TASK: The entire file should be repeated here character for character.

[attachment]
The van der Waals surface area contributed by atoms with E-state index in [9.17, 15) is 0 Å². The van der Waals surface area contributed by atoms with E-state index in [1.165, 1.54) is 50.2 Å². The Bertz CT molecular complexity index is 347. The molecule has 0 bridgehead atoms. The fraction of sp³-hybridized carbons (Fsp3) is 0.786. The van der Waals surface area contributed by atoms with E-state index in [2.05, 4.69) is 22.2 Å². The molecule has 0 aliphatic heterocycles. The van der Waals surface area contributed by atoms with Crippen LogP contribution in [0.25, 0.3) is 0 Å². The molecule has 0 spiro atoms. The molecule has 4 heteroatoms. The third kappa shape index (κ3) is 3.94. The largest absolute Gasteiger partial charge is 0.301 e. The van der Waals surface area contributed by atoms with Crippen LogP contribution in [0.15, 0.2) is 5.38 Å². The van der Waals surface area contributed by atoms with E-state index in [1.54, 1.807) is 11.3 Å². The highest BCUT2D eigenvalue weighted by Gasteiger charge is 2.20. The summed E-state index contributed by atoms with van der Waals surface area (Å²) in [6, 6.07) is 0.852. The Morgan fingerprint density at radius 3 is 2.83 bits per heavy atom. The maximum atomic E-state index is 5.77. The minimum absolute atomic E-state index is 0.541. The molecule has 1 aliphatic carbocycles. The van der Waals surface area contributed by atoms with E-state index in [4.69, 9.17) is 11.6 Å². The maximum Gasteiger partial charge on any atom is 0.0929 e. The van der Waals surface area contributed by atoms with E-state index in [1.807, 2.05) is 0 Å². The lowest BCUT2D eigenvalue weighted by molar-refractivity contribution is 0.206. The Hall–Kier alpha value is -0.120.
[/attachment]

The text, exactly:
The van der Waals surface area contributed by atoms with E-state index in [9.17, 15) is 0 Å². The van der Waals surface area contributed by atoms with E-state index in [1.165, 1.54) is 50.2 Å². The Bertz CT molecular complexity index is 347. The molecule has 0 bridgehead atoms. The fraction of sp³-hybridized carbons (Fsp3) is 0.786. The van der Waals surface area contributed by atoms with E-state index in [2.05, 4.69) is 22.2 Å². The molecule has 0 aliphatic heterocycles. The van der Waals surface area contributed by atoms with Crippen LogP contribution in [0.25, 0.3) is 0 Å². The molecule has 0 spiro atoms. The molecule has 4 heteroatoms. The third kappa shape index (κ3) is 3.94. The largest absolute Gasteiger partial charge is 0.301 e. The van der Waals surface area contributed by atoms with Crippen LogP contribution in [0.15, 0.2) is 5.38 Å². The van der Waals surface area contributed by atoms with E-state index in [1.54, 1.807) is 11.3 Å². The highest BCUT2D eigenvalue weighted by Gasteiger charge is 2.20. The summed E-state index contributed by atoms with van der Waals surface area (Å²) in [6, 6.07) is 0.852. The Morgan fingerprint density at radius 3 is 2.83 bits per heavy atom. The maximum atomic E-state index is 5.77. The minimum absolute atomic E-state index is 0.541. The molecule has 1 aliphatic carbocycles. The van der Waals surface area contributed by atoms with E-state index in [4.69, 9.17) is 11.6 Å². The maximum Gasteiger partial charge on any atom is 0.0929 e. The van der Waals surface area contributed by atoms with E-state index in [1.807, 2.05) is 0 Å². The lowest BCUT2D eigenvalue weighted by molar-refractivity contribution is 0.206. The Hall–Kier alpha value is -0.120.